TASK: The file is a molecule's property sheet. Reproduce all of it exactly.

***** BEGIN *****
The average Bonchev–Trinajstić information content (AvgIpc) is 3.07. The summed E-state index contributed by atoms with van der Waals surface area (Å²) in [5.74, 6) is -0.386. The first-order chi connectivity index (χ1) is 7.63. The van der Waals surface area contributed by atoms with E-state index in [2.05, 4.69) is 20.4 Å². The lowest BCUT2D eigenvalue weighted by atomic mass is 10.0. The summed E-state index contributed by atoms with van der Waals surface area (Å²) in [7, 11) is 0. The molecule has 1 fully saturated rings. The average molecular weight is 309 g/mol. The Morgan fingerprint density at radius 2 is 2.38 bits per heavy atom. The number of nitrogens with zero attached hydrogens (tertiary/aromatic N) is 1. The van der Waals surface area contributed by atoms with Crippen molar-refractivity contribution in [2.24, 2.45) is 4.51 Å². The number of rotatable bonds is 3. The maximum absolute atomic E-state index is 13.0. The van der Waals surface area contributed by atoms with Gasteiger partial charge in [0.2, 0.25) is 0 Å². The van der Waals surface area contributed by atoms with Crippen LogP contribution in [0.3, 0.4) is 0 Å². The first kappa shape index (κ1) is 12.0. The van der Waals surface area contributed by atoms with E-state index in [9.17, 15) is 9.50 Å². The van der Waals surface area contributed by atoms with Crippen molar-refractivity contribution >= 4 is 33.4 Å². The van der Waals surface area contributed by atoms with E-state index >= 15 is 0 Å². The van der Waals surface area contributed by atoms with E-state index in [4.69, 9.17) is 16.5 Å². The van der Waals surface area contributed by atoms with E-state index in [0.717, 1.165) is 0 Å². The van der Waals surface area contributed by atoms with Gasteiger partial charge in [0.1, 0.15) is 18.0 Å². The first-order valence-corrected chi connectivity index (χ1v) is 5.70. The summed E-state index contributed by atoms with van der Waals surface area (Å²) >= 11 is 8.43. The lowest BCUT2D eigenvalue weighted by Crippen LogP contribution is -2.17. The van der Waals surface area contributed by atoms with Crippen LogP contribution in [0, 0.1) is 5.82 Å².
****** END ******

The average Bonchev–Trinajstić information content (AvgIpc) is 3.07. The summed E-state index contributed by atoms with van der Waals surface area (Å²) in [5.74, 6) is -0.386. The first-order chi connectivity index (χ1) is 7.63. The van der Waals surface area contributed by atoms with E-state index in [2.05, 4.69) is 20.4 Å². The lowest BCUT2D eigenvalue weighted by atomic mass is 10.0. The summed E-state index contributed by atoms with van der Waals surface area (Å²) in [7, 11) is 0. The molecule has 1 fully saturated rings. The average molecular weight is 309 g/mol. The Morgan fingerprint density at radius 2 is 2.38 bits per heavy atom. The number of nitrogens with zero attached hydrogens (tertiary/aromatic N) is 1. The van der Waals surface area contributed by atoms with Crippen molar-refractivity contribution in [2.24, 2.45) is 4.51 Å². The number of rotatable bonds is 3. The maximum absolute atomic E-state index is 13.0. The van der Waals surface area contributed by atoms with Gasteiger partial charge in [0.2, 0.25) is 0 Å². The van der Waals surface area contributed by atoms with Crippen LogP contribution in [0.3, 0.4) is 0 Å². The first kappa shape index (κ1) is 12.0. The van der Waals surface area contributed by atoms with E-state index in [9.17, 15) is 9.50 Å². The van der Waals surface area contributed by atoms with Crippen molar-refractivity contribution >= 4 is 33.4 Å². The van der Waals surface area contributed by atoms with E-state index >= 15 is 0 Å². The van der Waals surface area contributed by atoms with E-state index in [4.69, 9.17) is 16.5 Å². The van der Waals surface area contributed by atoms with E-state index in [0.717, 1.165) is 0 Å². The van der Waals surface area contributed by atoms with Gasteiger partial charge in [0.1, 0.15) is 18.0 Å². The first-order valence-corrected chi connectivity index (χ1v) is 5.70. The summed E-state index contributed by atoms with van der Waals surface area (Å²) >= 11 is 8.43. The lowest BCUT2D eigenvalue weighted by Crippen LogP contribution is -2.17. The van der Waals surface area contributed by atoms with Crippen LogP contribution in [0, 0.1) is 5.82 Å².